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J Appl Genet. 2009;50(3):257-9. doi: 10.1007/BF03195681.

Known mutation (A3072G) in intron 3 of the IGF2 gene is associated with growth and carcass composition in Polish pig breeds.

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National Research Institute of Animal Production, Department of Animal Genetics and Breeding, Poland.


IGF2 is one of the genes that control muscle development. Moreover, IGF2 is imprinted, as only the paternal allele is expressed in the offspring. Using real-time PCR for IGF2 genotyping (Carrodegous et al. 2005), we evaluated the frequency of the IGF2 A3072G mutation (Van Laere et al. 2003) in pigs: Polish Landrace (PL, N = 271) and Large White (LW, N = 267). Our results are consistent with previous reports, showing that the A allele is common in breeds subjected to strong selection for lean meat content (A allele frequency was 0.79 in LW and 0.69 in PL). Moreover, we compared body composition, growth performance and meat quality traits in pigs carrying opposite genotypes (A/A and G/G) in the IGF2 gene. The association study revealed that the A allele increases the weight of loin (WL) (additive gene effect = 450 +/- 50 g in LW and 213 +/- 64 g in PL), weight of ham (WH) (544 +/- 48 g in LW and 302 +/- 72 g in PL), loin eye area (LEA) (4.9 +/- 0.46 cm(2) in LW and 2.1 +/- 0.95 cm(2) in PL), carcass meat percentage (CP) (3.12 +/- 0.27% in LW and 1.89 +/- 0.47% in PL), and decreases average backfat thickness (ABF) (-0.2 +/- 0.036 cm in LW and -0.2 +/- 0.048 cm in PL). Additionally, in PL, the A allele increases the weight of tenderloin (WT) (11 +/- 0.01 g), average daily gain (ADG) (30.7 +/- 17.29 g), and decreases feed intake (F) (-121 +/- 45 g) and days of feeding (DF) (-3.5 +/- 2.08 days). No significant effects were observed for meat quality traits. Our results suggest that selection based on the IGF2 mutation in Poland may be very useful in PL and LW pigs, where the G allele is still relatively frequent.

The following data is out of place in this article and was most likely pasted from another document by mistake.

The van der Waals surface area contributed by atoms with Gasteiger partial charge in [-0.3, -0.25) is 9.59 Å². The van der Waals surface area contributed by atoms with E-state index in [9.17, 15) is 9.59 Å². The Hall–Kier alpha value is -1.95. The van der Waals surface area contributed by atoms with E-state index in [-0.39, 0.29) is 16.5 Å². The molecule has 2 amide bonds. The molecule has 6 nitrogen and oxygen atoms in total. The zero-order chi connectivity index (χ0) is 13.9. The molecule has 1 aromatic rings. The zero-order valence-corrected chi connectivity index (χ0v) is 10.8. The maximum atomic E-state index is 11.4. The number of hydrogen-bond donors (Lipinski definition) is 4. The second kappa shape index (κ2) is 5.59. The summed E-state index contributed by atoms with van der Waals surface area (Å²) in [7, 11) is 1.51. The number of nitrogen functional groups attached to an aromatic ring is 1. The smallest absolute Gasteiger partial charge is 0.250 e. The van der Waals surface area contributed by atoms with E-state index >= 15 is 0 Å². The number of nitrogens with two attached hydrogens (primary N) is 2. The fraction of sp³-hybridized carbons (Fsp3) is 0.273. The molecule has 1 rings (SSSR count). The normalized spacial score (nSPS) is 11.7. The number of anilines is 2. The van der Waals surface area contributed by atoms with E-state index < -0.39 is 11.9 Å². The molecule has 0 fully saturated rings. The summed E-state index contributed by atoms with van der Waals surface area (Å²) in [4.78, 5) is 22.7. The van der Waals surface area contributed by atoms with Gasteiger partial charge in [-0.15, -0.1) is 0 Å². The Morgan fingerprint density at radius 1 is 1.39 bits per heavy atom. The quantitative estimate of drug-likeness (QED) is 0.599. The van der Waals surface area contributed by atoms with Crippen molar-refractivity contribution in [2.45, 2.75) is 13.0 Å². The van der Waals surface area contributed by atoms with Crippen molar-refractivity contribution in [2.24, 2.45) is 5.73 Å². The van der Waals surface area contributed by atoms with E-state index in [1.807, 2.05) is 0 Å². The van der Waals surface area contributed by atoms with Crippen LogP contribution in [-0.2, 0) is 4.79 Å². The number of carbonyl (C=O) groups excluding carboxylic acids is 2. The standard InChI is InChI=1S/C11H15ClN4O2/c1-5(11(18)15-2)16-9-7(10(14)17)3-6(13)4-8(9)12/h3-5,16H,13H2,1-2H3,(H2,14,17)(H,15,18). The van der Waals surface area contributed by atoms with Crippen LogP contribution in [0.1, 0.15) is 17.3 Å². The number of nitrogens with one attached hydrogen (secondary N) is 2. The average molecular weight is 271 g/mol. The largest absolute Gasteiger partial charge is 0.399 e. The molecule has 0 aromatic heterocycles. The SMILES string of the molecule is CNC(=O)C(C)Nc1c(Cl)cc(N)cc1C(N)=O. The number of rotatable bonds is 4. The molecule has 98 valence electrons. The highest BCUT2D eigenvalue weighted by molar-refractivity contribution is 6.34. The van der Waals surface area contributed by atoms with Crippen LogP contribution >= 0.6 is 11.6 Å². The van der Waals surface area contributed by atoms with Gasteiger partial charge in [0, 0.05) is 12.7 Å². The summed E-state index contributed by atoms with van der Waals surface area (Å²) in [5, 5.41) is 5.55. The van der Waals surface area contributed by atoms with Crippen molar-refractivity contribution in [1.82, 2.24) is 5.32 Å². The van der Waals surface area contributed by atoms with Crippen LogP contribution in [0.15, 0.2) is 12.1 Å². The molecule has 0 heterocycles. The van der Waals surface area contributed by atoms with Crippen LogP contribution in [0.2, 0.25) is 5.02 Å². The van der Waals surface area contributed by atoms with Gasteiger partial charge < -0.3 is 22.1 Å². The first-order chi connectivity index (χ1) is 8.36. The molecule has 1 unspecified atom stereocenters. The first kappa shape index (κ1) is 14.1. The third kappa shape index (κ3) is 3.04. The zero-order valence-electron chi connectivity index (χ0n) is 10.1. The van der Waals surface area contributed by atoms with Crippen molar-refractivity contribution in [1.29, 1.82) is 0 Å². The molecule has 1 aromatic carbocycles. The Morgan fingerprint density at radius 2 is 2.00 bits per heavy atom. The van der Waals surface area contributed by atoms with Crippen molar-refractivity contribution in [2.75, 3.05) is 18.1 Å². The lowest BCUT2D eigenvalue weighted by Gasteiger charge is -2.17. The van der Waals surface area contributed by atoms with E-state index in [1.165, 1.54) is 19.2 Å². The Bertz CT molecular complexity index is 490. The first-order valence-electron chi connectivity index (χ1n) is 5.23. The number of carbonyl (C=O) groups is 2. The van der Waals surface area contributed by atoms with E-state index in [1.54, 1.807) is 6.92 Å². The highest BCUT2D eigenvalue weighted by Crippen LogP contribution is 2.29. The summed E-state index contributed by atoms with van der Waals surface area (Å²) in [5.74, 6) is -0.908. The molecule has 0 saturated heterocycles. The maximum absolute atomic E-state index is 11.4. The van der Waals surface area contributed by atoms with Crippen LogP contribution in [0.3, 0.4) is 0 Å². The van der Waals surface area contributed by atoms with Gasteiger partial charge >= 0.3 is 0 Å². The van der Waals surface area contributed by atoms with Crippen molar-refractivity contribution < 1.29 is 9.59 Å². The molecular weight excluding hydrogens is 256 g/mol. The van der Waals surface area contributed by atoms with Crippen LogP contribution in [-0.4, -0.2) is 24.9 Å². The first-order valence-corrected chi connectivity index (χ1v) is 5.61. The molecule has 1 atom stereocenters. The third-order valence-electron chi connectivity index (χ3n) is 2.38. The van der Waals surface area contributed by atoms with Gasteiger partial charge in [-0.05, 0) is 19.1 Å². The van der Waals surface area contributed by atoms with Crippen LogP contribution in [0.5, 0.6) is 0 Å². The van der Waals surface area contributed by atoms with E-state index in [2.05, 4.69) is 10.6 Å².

[Indexed for MEDLINE]

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